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Senna obtusifolia

senna_obtusifolia

This pretty volunteer showed up in my garden one day. I noticed sulphur butterflies seemed to like it too, and it turns out that it is a host plant for them. What I didn’t want to know is that it is considered by some to be one of the world’s worst weeds. In America, in particular, it is controlled with herbicides because it competes for resources with agricultural crops, and it carries Asian soybean rust disease as well. [1]

In Asia and Africa it is more highly regarded and is often used as food or medicine. In the Sudan, leaves are fermented and then dried and eaten as a source of protein. [2]

In India the leaves and seeds are considered laxative, anthelmintic, ophthalmic, cardiotonic and expectorant. The leaves and seeds are used for ringworm, flatulence, colic, dyspepsia, constipation, cough, bronchitis, and cardiac disorders, among other things. [3]

One study [4] determined that extracts of S. obtusifolia demonstrated a broad-spectrum of activity against both gram-positive and gram-negative bacteria and fungi, which the authors concluded may confirm its use in traditional medicine.

Caterpillars have nearly denuded the plant in my garden at least a couple of times, but there are several long seed pods still attached. They look a lot like haricot verts. I’ll save them and figure out what to do with them later. They’ve been roasted and used as a coffee substitute in some places [2]…maybe that.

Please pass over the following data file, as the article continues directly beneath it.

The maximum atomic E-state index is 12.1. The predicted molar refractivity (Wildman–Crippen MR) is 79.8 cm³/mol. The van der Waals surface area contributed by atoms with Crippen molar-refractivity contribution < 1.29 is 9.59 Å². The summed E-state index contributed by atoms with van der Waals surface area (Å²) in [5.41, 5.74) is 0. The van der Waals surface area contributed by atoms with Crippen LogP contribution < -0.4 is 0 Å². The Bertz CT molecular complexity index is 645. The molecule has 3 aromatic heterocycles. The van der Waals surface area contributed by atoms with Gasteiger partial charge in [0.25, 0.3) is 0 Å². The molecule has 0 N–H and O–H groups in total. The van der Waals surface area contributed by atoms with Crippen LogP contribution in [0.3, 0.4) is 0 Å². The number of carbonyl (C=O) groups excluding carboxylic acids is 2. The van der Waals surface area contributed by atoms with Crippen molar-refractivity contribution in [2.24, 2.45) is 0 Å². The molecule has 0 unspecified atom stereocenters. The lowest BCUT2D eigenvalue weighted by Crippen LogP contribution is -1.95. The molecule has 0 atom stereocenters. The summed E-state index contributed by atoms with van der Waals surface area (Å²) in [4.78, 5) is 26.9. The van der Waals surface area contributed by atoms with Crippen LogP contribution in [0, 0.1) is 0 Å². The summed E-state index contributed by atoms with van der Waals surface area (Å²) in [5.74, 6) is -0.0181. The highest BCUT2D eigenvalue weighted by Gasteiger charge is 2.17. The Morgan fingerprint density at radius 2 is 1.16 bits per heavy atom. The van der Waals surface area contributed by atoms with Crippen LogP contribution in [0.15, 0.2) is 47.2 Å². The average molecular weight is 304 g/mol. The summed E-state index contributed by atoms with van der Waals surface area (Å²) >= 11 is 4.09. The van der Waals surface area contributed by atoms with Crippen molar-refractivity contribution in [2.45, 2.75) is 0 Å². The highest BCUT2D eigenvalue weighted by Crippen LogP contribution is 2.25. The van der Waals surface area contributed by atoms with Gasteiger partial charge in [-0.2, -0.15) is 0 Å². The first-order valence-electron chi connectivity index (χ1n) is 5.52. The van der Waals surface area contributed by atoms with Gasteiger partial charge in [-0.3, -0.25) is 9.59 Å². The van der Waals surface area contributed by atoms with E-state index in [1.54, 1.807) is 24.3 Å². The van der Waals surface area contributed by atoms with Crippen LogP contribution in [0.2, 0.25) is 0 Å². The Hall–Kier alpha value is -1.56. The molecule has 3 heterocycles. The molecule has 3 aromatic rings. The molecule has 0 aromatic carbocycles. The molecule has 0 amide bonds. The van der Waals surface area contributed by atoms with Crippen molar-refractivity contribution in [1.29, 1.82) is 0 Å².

Scientific name: Senna obtusifolia, syn. Cassia obtusifolia

Common names: Sicklepod, arsenic weed, Java-bean, Jue-ming-zi

Family: Fabaceae

Nativity: Probably tropical America, but it has naturalized around the world

[1] Larry Steckel, “Sicklepod,” Extension.tennessee.edu/publications/Documents/W125.pdf, accessed November 7, 2016.
[2] Steven Foster and Yue Chongxi, Herbal Emissaries: Bringing Chinese Herbs to the West, Healing Arts Press, 1992, pp. 311–317.
[3] Pankaj Oudhia, “Charota or Chakad,” Hort.purdue.edu/newcrop/CropFactSheets/cassia.html, accessed November 6, 2016.
[4] Doughari, El-mahmood, A. M. and Tyoyina, I.”Antimicrobial activity of leaf extracts of Senna obtusifolia (L),” www.academicjournals.org/article/article1380814322_Doughari%20et%20al.pdf, accessed November 6, 2016.

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